New York Burning

page 9 of 10

Various wild flowers were known as Pinkster flowers. The beautiful azalea that once bloomed — indeed does still bloom — so plentifully throughout New York in May, was universally known as “pinkster flower” or “pinkster bloom,” and along the banks of the Hudson till our own day was called “pinkster blummachee.” The traveller Kalm noted it in 1740, and called it by that name. Mrs. Vanderbilt calls it “pinkster bloomitze.” I was somewhat surprised to hear a Rhode Island farmer, in the summer of 1893, ask me whether he should not pick me “some pinkster blossoms,” pointing at the same time to the beautiful swamp pink that flushed with rosy glow the tangles of vines and bushes on the edge of the Narragansett woods. It is interesting to know that by many authorities the name “pink,” of our common garden flower, is held to be derived from the Dutch Pinkster, German Pfingsten, and owes its name, not to its pink color, but to the season of its blooming. In other localities in New York and New Jersey the blue flag or iris was known as “pinkster bloom.”

Throughout New England the black residents, free and in bondage, held high holiday one day in May, or in some localities during the first week in June; but the day of revelry was everywhere called “Nigger ’Lection.” In Puritandom the observance of Whitsunday was believed to have “superstition writ on its forehead;” but Election Day was a popular and properly Puritanical May holiday; therefore the negro holiday took a similar name, and the “Black Governor” was elected on the week following the election of the white Governor, usually on Saturday.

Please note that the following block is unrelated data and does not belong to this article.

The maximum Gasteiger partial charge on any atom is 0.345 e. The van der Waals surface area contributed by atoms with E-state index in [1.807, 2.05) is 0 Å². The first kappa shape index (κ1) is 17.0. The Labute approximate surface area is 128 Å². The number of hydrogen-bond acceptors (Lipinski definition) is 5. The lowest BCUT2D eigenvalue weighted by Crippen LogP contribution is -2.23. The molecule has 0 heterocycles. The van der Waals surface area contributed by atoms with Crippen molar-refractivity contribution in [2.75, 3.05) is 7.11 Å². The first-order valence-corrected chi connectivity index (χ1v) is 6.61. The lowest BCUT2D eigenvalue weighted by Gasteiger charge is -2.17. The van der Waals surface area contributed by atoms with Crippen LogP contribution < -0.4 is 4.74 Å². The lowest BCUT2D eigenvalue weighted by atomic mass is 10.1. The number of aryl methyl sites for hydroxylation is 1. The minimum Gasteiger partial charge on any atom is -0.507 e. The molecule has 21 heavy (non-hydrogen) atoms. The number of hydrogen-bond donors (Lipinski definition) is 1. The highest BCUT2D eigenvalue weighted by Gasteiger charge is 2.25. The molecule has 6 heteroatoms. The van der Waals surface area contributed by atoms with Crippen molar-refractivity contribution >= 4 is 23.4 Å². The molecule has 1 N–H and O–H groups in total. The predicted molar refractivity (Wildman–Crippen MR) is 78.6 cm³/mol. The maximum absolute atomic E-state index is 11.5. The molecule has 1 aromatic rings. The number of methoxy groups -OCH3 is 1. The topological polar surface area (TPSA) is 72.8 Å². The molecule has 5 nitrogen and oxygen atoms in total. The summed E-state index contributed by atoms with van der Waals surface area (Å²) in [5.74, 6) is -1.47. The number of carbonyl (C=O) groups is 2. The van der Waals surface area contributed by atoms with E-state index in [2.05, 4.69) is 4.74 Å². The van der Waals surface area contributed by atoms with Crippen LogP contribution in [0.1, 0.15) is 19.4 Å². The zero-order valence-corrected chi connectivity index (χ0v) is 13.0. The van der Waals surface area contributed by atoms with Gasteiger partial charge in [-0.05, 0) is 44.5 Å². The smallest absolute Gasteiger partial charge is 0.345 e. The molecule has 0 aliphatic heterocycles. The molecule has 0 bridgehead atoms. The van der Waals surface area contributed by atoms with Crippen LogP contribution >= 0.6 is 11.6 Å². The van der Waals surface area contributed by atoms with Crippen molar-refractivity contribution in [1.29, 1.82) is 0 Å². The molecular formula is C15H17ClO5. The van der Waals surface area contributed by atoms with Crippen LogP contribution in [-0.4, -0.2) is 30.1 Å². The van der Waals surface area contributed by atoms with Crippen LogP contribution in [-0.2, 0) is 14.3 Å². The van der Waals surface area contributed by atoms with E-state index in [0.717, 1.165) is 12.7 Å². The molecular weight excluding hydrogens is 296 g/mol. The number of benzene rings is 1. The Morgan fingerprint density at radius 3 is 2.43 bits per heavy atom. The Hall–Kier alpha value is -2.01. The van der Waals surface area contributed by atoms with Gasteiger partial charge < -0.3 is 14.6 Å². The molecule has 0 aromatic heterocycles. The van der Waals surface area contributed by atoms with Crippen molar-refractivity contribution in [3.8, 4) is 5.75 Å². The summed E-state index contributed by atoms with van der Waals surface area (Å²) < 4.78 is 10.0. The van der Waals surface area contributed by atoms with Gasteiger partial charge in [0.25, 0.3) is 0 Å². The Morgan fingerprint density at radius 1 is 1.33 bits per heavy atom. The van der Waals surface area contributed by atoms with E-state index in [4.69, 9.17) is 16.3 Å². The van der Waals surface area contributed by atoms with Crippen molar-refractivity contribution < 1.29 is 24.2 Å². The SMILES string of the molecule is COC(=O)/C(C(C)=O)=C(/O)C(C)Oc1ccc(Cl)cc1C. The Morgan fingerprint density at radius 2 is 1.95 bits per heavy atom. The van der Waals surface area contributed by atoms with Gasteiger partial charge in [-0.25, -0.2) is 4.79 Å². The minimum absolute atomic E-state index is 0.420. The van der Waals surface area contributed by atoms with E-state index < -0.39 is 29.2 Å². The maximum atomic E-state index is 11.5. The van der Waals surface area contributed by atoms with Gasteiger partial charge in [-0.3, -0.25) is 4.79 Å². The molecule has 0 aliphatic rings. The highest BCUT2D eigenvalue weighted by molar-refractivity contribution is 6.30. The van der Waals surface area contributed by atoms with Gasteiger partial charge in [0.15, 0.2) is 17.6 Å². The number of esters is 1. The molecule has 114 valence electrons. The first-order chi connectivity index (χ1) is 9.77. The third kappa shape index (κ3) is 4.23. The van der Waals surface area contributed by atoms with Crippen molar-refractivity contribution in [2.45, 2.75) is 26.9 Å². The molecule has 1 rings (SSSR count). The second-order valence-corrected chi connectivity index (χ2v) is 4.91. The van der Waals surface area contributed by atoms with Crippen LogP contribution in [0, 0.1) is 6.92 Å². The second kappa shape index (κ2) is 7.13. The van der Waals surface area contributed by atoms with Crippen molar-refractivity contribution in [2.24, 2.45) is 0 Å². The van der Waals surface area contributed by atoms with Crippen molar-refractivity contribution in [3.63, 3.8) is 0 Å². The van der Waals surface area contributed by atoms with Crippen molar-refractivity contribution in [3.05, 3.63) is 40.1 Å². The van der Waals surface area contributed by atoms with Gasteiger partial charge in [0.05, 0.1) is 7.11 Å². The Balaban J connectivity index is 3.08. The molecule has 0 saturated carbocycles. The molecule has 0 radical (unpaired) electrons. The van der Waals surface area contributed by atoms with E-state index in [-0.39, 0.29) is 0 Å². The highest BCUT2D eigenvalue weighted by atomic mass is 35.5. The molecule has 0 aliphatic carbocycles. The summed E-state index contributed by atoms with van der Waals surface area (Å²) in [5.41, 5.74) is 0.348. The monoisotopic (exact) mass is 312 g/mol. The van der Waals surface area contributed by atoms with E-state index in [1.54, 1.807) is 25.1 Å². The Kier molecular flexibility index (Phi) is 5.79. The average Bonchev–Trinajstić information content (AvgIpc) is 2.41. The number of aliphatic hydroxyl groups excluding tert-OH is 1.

There was some celebration of days of thanksgiving in New Netherland as in Holland; they were known by a peculiar double name, fast-prayer and thank-day. These days did not develop among the Dutch in the new world into the position of importance they held among English colonists. In 1644 the first public Thanksgiving Day whose record has come down to us was proclaimed in gratitude for the safe return of the Dutch warriors after a battle with the Connecticut Indians on Strickland’s Plains near Stamford. A second Thanksgiving service was announced for the 6th of September, 1645, whereon God was to be “specially thanked, praised, and blessed for suffering” the long-wished-for


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